What is a CPO Car? CPO Cars vs Used Cars

One of the primary concerns for most consumers when buying a car is price. The lower sticker price of used and certified pre-owned (CPO) cars can be very attractive to buyers on a budget or for those looking to get a little extra value. However, to the average consumer, the differences between used and CPO may seem confusing. If both labels mean a car has been previously used, why can a CPO car cost thousands more than one labeled “used” and when is it worth it to buy a CPO car?

The History of CPO Cars

Pioneered by luxury automakers Mercedes and Lexus in the 1990s, certified pre-owned (CPO) vehicles represent a middle ground alternative to buying a used or new vehicle. Certified pre-owned vehicles are more affordable than a new vehicle and offer increased peace of mind for many buyers when compared to buying a traditional used vehicle.

Typically, a CPO vehicle will be less than 5 years old, have fewer than 80,000 miles and will have been inspected by someone acting on behalf of the manufacturer (or factory), dealership, or an independent third-party. If the vehicle meets the proper criteria, the certifying party will label it as being certified pre-owned.

The Difference Between Used Cars & CPO Cars

Almost always, a certified pre-owned car will have undergone a 100+ point inspection by a highly qualified mechanic. Any worn parts that do not meet the certifying party’s standards will have been replaced or reconditioned and the vehicle will have often been returned to what is known as “like new” status. Many manufacturers or dealers provide additional warranty coverage on CPO vehicles as well.

Of course, there is also the possibility that a vehicle labeled as certified pre-owned needed very little, or even no reconditioning. A comparable used vehicle for sale may be of the same quality, yet could cost significantly less.

This is where peace of mind comes into play. When buying a CPO car, the consumer knows the vehicle has gone through a thorough inspection and has undergone any needed maintenance or reconditioning and is often backed by a warranty. Whereas a used car is normally not backed by a defined inspection process or a warranty offer. The onus of having a used vehicle inspected by a qualified mechanic is on the buyer.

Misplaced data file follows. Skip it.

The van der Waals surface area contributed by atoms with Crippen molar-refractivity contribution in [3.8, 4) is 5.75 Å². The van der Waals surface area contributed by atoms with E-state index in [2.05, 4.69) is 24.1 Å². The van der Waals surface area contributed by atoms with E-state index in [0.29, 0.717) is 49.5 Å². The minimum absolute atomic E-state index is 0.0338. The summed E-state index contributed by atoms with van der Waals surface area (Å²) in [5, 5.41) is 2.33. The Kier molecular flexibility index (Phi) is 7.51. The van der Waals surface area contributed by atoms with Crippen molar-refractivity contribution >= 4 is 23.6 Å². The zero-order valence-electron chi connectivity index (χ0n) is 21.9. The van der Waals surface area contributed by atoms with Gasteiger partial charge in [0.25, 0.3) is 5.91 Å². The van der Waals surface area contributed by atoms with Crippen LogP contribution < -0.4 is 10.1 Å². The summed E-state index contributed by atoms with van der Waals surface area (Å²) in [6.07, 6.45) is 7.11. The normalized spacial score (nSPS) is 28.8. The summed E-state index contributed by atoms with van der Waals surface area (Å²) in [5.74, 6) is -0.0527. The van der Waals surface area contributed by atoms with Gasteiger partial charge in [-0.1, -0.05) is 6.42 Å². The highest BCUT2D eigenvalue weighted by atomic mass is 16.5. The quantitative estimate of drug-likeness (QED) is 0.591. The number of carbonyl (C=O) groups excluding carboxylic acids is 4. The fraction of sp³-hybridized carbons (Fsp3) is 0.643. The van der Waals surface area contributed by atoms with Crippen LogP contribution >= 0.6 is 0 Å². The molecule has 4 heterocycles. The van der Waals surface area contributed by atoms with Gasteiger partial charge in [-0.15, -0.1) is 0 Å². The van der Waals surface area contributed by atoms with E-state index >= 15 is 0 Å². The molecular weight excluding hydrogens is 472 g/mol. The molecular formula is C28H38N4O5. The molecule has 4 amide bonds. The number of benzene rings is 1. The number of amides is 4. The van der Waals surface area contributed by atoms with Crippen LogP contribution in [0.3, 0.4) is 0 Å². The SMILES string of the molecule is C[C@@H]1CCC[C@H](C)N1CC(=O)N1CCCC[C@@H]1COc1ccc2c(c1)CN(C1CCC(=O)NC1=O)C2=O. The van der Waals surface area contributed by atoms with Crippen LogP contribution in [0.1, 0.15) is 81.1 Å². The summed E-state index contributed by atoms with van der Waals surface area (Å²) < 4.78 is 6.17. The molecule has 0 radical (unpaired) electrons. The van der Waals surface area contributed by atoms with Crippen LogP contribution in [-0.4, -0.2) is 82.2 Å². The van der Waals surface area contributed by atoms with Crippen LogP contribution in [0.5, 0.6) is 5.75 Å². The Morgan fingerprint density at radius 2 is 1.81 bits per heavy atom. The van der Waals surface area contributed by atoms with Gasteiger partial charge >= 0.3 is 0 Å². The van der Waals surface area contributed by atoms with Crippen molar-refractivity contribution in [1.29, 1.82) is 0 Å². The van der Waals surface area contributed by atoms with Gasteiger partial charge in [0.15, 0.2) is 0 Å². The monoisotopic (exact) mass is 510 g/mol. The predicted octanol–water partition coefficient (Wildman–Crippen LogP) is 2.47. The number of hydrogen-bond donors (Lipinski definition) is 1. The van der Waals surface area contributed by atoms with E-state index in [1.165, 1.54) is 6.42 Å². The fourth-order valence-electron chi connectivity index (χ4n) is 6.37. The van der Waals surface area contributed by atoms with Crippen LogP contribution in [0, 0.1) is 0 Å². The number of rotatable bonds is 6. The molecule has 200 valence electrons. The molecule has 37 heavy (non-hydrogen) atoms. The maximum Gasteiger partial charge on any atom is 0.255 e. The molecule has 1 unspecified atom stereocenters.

Are There any National or Industry Standards for CPO Cars?

There are no national or industry standards required for a vehicle to be labeled as certified pre-owned. CPO vehicles will have undergone a thorough hands-on inspection by a qualified technician and will have been reconditioned to a standard defined by the certifying party.

Some certification programs are more thorough than others and many see a “pecking order” descending from manufacturer certified down to independent third-party certified. However, in practice, some independents may hold a vehicle to a higher standard when compared to a manufacturer. Other times, the opposite may be true.

CPO Cars in Review

The mixture of value and peace of mind leads many potential car buyers to certified pre-owned vehicles. If you are considering a CPO purchase, here are a few questions to ask:

  • Did a manufacturer, dealership, or a third-party certify the vehicle and what criteria did the vehicle need to meet in order to gain the certified pre-owned label?
  • Where and when was the certification done?
  • What maintenance and/or reconditioning was done to the vehicle?
  • How does this differ from the other used non-CPO vehicles for sale on your lot?
  • Is the vehicle still covered under the original manufacturer warranty?
  • Does the vehicle come with any sort of CPO warranty?